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Investment in stocks growing despite economic challenges, says NSE president

By Marcel Mbamalu
26 September 2019   |   3:31 am
In this chat with The Guardian’s News Editor MARCEL MBAMALU, Council President of the Nigerian Stock Exchange (NSE), Abimbola Ogunbanjo, speaks on a wide range of economic issues, including the fiscal and monetary policies of government as catalysts for growth.

Council President of the Nigerian Stock Exchange (NSE), Abimbola Ogunbanjo

In this chat with The Guardian’s News Editor MARCEL MBAMALU, Council President of the Nigerian Stock Exchange (NSE), Abimbola Ogunbanjo, speaks on a wide range of economic issues, including the fiscal and monetary policies of government as catalysts for growth. He submits that local investments show signs of growth, even in the face of harsh economic realities and concludes that things are looking up for the Nigerian bourse, especially with the new listings from MTN and Airtel.

What is your take on IMF’s position that Nigeria should remove subsidy and review the nation’s tax policies to grow non-oil revenue?
Fuel subsidy removal has long been a subject of extensive debate among citizens and policymakers. I perceive that it remains a very sensitive topic among Nigerians. As a form of economic intervention, fuel subsidy benefits the society since its provision is expected to raise the standard of living of households through lower input costs, as fuel serves as an input to the production of many goods and services. However, in my view, it is inherently contrary to market demand. The provision of fuel subsidy equals fiscal waste as huge amount of monies that could have been used to fund health, education, agriculture, and infrastructure development are being dissipated on fuel subsidy.

I would favour total but gradual removal of fuel subsidy, as it ultimately will be in the best interest of Nigerians and Nigeria’s economy. Although fuel subsidy removal is warranted, we must bear in mind that subsidy rationalization policy is a risky proposition since the resulting higher fuel price is expected to raise the prices of other goods and services, thereby eroding the purchasing power of many households.

As such, the Government must put in place transitional measures to cushion the effect of its potential removal as well as resuscitate local refineries and encourage more entrepreneurs to establish refineries like Dangote is doing. This subsidy removal model has already been successfully implemented in Egypt and Libya; two oil-producing African countries that instituted similar palliatives to reduce the immediate adverse effect of subsidy removal on their economy.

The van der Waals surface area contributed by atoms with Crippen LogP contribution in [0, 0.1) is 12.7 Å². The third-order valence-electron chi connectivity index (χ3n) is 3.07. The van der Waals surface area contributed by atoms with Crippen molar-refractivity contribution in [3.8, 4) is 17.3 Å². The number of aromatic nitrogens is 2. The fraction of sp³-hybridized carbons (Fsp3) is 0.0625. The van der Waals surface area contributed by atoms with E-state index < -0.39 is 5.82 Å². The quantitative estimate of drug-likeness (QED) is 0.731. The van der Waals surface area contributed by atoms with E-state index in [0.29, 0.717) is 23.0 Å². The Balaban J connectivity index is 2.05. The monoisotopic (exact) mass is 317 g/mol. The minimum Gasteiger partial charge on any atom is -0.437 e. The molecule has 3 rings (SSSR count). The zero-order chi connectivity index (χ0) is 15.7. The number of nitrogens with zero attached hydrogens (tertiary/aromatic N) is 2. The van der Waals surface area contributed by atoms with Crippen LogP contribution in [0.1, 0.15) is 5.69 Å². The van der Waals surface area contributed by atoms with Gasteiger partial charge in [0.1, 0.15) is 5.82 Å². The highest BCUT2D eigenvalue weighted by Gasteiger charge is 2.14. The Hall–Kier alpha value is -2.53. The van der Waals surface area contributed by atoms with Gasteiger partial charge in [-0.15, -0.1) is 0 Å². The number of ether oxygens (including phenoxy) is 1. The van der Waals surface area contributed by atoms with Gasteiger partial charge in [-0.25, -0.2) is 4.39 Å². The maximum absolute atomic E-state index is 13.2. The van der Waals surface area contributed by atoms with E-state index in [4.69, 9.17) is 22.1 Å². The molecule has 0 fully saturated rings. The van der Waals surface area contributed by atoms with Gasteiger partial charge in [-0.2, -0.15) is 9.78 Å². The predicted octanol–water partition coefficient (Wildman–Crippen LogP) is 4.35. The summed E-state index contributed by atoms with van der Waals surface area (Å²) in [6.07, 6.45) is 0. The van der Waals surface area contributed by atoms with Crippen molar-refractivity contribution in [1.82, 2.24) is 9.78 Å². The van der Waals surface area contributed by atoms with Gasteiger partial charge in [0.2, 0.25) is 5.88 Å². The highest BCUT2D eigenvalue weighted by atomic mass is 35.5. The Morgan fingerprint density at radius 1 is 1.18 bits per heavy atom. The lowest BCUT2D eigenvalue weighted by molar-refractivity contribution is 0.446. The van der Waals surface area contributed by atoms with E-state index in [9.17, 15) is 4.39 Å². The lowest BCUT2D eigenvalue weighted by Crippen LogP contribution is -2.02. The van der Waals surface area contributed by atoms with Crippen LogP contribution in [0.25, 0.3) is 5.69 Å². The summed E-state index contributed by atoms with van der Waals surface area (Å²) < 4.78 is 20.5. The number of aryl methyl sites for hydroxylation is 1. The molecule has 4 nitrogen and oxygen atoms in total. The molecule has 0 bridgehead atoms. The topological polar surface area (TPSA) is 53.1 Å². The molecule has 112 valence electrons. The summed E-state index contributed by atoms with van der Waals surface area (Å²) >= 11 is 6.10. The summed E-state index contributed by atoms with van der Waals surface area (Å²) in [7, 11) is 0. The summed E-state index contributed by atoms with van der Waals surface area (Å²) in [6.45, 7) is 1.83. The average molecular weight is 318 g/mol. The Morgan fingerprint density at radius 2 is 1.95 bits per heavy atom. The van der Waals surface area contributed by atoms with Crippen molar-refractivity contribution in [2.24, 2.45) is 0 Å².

With respect to the nation’s tax policies, I agree that Nigeria needs tax reforms to impact government revenues but this should be targeted more at broadening the tax base and compliance, not hiking tax rates in a way that stifles growth. Some empirical evidence shows that publicly quoted companies have better governance structures and are more tax compliant and in my opinion should be excused from further tax impositions than already exist. Introducing policy reforms that support a thriving capital market is also relevant to this discourse. Investors will benefit from growth in non-oil sectors and NSE is poised to help non-oil sector firms raise capital to upscale operations and become globally competitive brands.

In what ways would you say that CBN’s 50 basis points drop in MPR impacts the stock market?
In theory, lower interest rates should lead to higher profitability for companies and greater prospects for future earnings. As such, the natural reaction to interest rate cuts would be to see the equities market react positively but unfortunately, this has not been the case in Nigeria. The drag on economic growth and the urgent need for better policies and economic reforms remains a more critical factor.

The rate at which companies delist from the market is becoming worrisome: First Aluminium just declared interest to delist, alluding to the fact that the company’s share price does not reflect its fundamentals due to lack of liquidity. What is the Exchange doing to deepen the market and forestall further delisting?

As a sustainable Exchange, we are committed to providing businesses an adaptable platform to raise capital and grow their companies. The National Council of The Exchange has expanded the approval powers of the Executive Management team to ~70% of all application types, reducing the turnaround time to 5 working days. The goal is to reduce the time and cost of issuances without jeopardizing prudential guidelines.

As part of our listings and retention efforts, we launched the Premium Board in 2015 to showcase deserving companies who have met the highest requirements on liquidity, corporate governance, and sustainability. This board offers issuers the benefits of greater visibility and opportunities to attract liquidity from impact investors, ESG funds and Sovereign Wealth Funds. Interest in the Premium Board from issuers and investors remains high. There are currently 8 companies listed on the Premium Board and the Premium Board Index continues to outperform the All Share Index (ASI), with a 3.86% return as at September 9, 2019; compared to -13.81% return for the ASI.